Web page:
When San Jose, Calif-based Cisco closed on its $700 million acquisition of London-based video infrastructure and collaboration software vendor Acano in January, it stated it wanted to "drive video everywhere." 

This week it looks to make good on that promise, with the availability of Cisco Meeting Server, based on the software acquired from Acano.

The tool acts as a bridge between Cisco's video conferencing tools and other vendor's tools, including Polycam, Avaya and most importantly Microsoft's Skype. Meeting Server can also provide links to video rooms via client or a WebRTC-enabled browser.

According to Rowan Trollope, senior vice president of the Collaboration Technology Group at Cisco, this is “the first product to come of this incredible meeting of the minds, and provides Skype Business Users with a connection to Cisco video rooms."

A Focus on Collaborative Interoperability 

Trollope stopped just short of reprimanding Microsoft for forcing Cisco to release Meeting Server in a blog post announcing the release, "Cisco Meeting Server .... fixes problems created by certain vendors (I mean you, Microsoft) whose technology hasn’t always played well with others."

At a time when collaboration tools are dime a dozen, interoperability comes at a high premium — and any company that can meet its customers demands for smoother collaboration puts itself in a strong position. Meeting Server provides such a service by allowing Skype users to communicate and participate in a much wider enterprise collaboration world than it currently can. 

Trollope explained in the blog post: “Frankly, collaboration technology has been causing some big problems for people who are just trying to connect and get their best work done. That’s why I came to Cisco — to radically reinvent business communications for the 21st century."

Skype Doesn't Play Well With Others 

Trollope's specific calling out of Skype isn't without reason. For all of the developments and updates Microsoft has made across Skype and Skype for Business, it still doesn’t work with other platforms.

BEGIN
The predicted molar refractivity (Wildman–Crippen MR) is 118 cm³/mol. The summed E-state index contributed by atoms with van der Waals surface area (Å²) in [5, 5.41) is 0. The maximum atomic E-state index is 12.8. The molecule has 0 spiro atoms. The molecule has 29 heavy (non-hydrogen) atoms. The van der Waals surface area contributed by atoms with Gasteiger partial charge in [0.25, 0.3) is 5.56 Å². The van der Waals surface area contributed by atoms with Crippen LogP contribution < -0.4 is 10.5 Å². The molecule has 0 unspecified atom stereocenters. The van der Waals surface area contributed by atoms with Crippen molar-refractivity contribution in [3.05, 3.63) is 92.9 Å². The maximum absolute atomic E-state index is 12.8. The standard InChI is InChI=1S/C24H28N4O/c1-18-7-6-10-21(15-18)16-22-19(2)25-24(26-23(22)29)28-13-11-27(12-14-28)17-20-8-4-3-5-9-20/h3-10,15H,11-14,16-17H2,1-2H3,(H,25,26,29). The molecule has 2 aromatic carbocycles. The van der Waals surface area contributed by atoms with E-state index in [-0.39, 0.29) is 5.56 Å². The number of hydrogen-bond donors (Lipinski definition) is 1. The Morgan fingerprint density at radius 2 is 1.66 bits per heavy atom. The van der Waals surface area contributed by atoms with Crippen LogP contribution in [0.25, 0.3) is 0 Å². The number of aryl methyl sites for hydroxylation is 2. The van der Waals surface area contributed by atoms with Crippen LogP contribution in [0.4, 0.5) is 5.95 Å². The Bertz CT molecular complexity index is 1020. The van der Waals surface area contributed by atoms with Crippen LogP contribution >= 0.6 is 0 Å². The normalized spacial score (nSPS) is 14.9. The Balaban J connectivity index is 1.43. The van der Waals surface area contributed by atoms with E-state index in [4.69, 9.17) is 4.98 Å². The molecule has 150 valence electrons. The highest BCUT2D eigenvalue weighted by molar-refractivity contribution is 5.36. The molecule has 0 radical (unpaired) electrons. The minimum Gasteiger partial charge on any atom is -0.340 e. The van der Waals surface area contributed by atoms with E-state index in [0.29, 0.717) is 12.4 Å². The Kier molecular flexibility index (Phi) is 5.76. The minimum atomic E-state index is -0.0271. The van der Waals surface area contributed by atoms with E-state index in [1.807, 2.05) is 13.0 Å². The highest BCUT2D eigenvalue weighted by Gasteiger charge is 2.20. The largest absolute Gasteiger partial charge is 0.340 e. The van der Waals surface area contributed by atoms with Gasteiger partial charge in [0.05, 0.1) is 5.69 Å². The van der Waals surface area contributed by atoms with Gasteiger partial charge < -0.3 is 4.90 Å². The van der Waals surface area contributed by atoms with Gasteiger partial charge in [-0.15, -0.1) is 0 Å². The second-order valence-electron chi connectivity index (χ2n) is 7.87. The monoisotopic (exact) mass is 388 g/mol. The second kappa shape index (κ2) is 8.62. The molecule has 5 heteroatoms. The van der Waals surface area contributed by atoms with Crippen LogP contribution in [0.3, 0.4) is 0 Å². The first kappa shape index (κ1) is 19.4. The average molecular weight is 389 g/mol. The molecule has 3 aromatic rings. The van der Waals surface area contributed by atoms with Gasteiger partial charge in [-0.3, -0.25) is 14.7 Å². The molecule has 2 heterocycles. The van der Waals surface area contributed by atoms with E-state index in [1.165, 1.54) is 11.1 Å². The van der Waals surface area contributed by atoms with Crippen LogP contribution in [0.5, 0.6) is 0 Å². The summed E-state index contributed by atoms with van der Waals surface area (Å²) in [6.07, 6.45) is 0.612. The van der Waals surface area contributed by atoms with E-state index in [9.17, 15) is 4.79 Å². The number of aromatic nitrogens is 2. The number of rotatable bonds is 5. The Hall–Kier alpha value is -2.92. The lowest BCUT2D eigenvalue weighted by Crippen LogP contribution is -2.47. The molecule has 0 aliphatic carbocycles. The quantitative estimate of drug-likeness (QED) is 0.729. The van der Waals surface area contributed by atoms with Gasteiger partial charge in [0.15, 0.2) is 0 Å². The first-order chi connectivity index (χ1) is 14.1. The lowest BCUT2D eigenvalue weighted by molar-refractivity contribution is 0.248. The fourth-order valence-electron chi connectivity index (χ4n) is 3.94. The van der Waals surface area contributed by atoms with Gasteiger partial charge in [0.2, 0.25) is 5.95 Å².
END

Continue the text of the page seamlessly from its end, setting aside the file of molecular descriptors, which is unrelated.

This is a problem for Microsoft, because despite high enterprise traction for Office 365 with Skype, applications from Citrix and Cisco, among others, boast a massive presence in the enterprise. And the result?

“'Can we Skype?' 'Can you get to a telepresence room?' 'Will you be on your iPhone or in front of your laptop?' Cisco Meeting Server makes such questions a thing of the past as it lets whoever you’re meeting join with whatever they choose,” Trollope wrote.

Cisco's Bumpy Switch to Software 

At the time of the Acano buy, Cisco research estimated that less than 10 percent of the conference rooms in the world connect via video and only one percent of users have video systems on their desktop.

But the growth of the mobile workforce is forcing some changes. Cisco reported 17 percent annual growth in its collaboration technology business in the first quarter of its 2016 financial year.

While video calling across systems is the main advantage of Cisco Meeting Server, it also provides:

  • Better bandwidth use: Video conferences connecting multiple offices have at times led to high bandwidth bills. Cisco Meeting Server optimizes bandwidth use between sites, keeping costs at a minimum
  • Reduced costs: Cisco Meeting Server works best with lower-cost, standard Cisco UCS hardware
  • Scalable meetings: The product can support organizations with only a few users to global enterprises with tens of thousands of users

This is just the latest move in Cisco’s transition from its hardware roots to a more software-based business, a transition that's come with some growing pains. 

According to a CRN report earlier this week, Cisco is expected to lay off 14,000 employees or 20 percent of its workforce within the next few weeks. While Cisco has not confirmed the job cuts, its fourth quarter 2016 results are due on Aug. 17 at 4:30 pm ET — Cisco has an established history of making these kinds of announcements at the end of the fiscal year.